We also expect companies to abide by UK and national laws. The UK Government are a strong supporter of responsible business behaviour, and therefore promote

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adherence to the OECD guidelines on multinational enterprises, which set recommendations for good corporate behaviour.

Empty Properties

Lord Taylor of Warwick asked Her Majesty's Government:

The Financial Services Secretary to the Treasury (Lord Myners): Decisions on taxation are matters for the Budget and Pre-Budget Report.

Energy: Biofuels

Lord Bradshaw asked Her Majesty's Government:

The Minister of State, Department for Transport (Lord Adonis): The Government continue to believe that sustainably produced biofuels have a role to play in reducing greenhouse gas emissions from the transport sector. The Renewable Transport Fuel Obligation (RTFO) requires the major oil companies and fuel suppliers that supply road fuels to ensure that a proportion of the road fuel supplied in the UK comprises renewable fuels such as biofuels.

The RTFO scheme came into effect in April 2008 and the level of the obligation for the first year (2008-09) is 2.5 per cent. In response to the findings of the Gallagher review on the wider indirect impacts of biofuel production we are currently consulting on proposals to slow down the rate of increase so that we reach a level of 5 per cent in 2013-14 rather than in 2010-11.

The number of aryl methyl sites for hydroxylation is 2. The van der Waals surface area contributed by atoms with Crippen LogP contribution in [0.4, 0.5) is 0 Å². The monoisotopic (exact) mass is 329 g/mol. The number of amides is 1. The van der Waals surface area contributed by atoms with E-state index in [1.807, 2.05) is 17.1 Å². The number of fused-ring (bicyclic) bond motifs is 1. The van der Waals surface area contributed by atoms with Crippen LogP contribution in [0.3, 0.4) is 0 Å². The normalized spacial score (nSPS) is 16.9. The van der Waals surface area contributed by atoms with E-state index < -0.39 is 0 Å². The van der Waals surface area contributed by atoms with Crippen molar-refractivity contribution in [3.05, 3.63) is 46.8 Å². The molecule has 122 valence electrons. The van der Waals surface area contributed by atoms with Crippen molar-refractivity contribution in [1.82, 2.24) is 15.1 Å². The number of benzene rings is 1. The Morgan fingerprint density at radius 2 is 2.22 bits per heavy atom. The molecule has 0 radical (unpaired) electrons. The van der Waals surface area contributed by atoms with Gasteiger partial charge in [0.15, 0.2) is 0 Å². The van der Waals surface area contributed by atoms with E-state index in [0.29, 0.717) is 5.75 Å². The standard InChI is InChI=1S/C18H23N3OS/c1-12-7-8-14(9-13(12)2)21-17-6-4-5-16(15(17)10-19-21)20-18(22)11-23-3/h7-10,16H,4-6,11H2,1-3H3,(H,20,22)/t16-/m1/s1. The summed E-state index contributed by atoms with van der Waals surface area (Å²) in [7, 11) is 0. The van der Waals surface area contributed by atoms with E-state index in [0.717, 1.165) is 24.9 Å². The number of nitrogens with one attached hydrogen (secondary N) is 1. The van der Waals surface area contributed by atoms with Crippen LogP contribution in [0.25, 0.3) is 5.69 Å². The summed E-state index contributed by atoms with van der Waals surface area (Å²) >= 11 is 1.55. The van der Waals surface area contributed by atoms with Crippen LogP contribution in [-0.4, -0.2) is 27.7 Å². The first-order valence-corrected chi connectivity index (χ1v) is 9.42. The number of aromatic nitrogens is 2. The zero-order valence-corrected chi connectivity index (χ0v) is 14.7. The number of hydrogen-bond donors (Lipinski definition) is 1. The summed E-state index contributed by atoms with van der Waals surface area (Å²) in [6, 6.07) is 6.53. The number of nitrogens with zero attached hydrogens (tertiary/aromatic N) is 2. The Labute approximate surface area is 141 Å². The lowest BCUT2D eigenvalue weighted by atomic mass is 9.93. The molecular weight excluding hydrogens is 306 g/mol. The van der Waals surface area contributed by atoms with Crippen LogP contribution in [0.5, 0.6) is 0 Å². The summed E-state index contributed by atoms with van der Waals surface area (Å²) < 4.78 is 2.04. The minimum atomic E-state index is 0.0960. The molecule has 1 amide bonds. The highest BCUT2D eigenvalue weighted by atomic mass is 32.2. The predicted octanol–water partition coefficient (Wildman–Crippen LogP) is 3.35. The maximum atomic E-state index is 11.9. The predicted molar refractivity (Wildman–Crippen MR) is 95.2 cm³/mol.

Energy: Carbon Capture and Storage

Lord Lester of Herne Hill asked Her Majesty's Government:

The Minister of State, Department of Energy and Climate Change & Department for Environment, Food and Rural Affairs (Lord Hunt of Kings Heath): A decision on the Kingsnorth application will not be taken until the Government have considered the responses to the recent consultation on carbon capture readiness. The decision on who wins the carbon capture demonstration competition is a separate one to any decision on a planning application.